Faculty Column: importance of gospel-centered leadership

Chris Johnson discusses the key to discipleship.

Chris Johnson and Chris Johnson

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I still remember the conversation that I had with God nine months ago. It was 5 a.m. as I stood outside a village in the middle of Ghana. As I stood there, I was overwhelmed by the weight of the task that God had placed before me. I was already exhausted from leading a team through the bush of Ghana, and in a few weeks I would need to lead 25 staff as we mobilized Biolans to participate in Christ’s mission. It seemed like God had set me up to fail. As I stood there, covered in red dirt, dead tired and filled with frustration, God opened my eyes to his grace. In an instant my exasperation became awe as the Spirit recounted the truth of the gospel in a way I had never experienced it before.

Ministry of leadership centered around people

After my time in Ghana and in the Student Missionary Union, I have learned that leadership must be gospel-centered. When I was in Ghana, I was asking God to split the sky and give me the “10-step process to clean up my mess” talk. Instead, he reminded me of the gospel and that true leadership flows from a correct understanding of what Jesus has already accomplished. Instead of focusing on my individual story, I need to recognize God’s global vision and how he is working all things together for the good of his people for his glory.

As a leader, my vision is directed toward people and not programs. It’s my role to provide opportunities for my staff to grow as disciples of Jesus regardless of their position, major or strengths. When Jesus was living with and leading his disciples, he was more concerned about who they were becoming than what they were doing. Yes, completing tasks that advance the kingdom of God is important, but that is not the primary goal.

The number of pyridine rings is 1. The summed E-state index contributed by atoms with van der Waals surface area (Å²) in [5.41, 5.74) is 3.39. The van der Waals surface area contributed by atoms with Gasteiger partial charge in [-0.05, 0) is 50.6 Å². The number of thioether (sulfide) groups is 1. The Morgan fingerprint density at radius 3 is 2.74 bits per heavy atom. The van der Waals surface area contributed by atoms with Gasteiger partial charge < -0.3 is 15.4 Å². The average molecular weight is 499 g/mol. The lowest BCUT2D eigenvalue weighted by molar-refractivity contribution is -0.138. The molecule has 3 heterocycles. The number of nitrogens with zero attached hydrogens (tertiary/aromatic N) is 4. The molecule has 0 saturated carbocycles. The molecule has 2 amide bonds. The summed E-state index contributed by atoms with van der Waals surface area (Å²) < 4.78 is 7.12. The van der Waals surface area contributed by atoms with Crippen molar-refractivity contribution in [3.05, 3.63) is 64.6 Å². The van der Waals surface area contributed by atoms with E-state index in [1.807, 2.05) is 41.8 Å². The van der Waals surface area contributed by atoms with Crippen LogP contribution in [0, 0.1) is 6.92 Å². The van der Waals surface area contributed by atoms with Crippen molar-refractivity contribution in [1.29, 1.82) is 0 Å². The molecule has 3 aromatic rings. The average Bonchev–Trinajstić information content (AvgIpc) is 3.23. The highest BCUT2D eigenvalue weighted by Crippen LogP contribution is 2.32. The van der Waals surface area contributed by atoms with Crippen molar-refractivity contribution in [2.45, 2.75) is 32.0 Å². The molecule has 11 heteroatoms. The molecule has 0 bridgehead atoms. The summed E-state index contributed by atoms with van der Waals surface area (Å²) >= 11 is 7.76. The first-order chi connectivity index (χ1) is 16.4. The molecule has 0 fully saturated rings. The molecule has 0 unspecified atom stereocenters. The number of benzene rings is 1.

If my team is well cared for, given a clear vision and equipped with the tools to accomplish that vision, they will create programs that will impact the nations. When the task becomes the main focus, leaders have a tendency to micromanage their team and belittle their staff. I am convinced that if people are primary the programs will be accomplished and done with excellence. This vision has set the paradigm for how to approach equipping the people God has entrusted me to lead.

Three keys to gospel-centered leadership

In SMU there are three things that we have focused on the entire year. I believe these things are present in the lives of gospel-centered leaders and they have sustained me in the most stretching year of my Biola journey.

First, intimacy with God is essential for us to do our work as disciples of Christ. Leaders are developed on their knees in the presence of God before they are elevated to lead from the podium in the presence of their peers. Second, we must be people of intercession. When we pray for others we recognize our dependence on the Spirit for the transformation of others, and we relinquish all control to him. Finally, we seek to disciple others as we are discipled by our leaders. Jesus’ plan for changing the world entailed investing the majority of his time in a rag-tag group of disciples and leaving his mission in their hands. My life was changed because a few good men shared their life with me, a fatherless kid looking for guidance, and empowered me to share my life with others. Now I have been given the opportunity to disciple my team as well as some other guys outside of my staff.

Much time has passed since my conversation with God in Ghana, and he has accomplished more than I could imagine. I have had the honor of watching the Spirit transform the lives of not only my staff but also the people they lead and disciple. To this day, I am convinced that the gospel is not only something that we proclaim but it also shapes the way we lead.
 

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Faculty Column: importance of gospel-centered leadership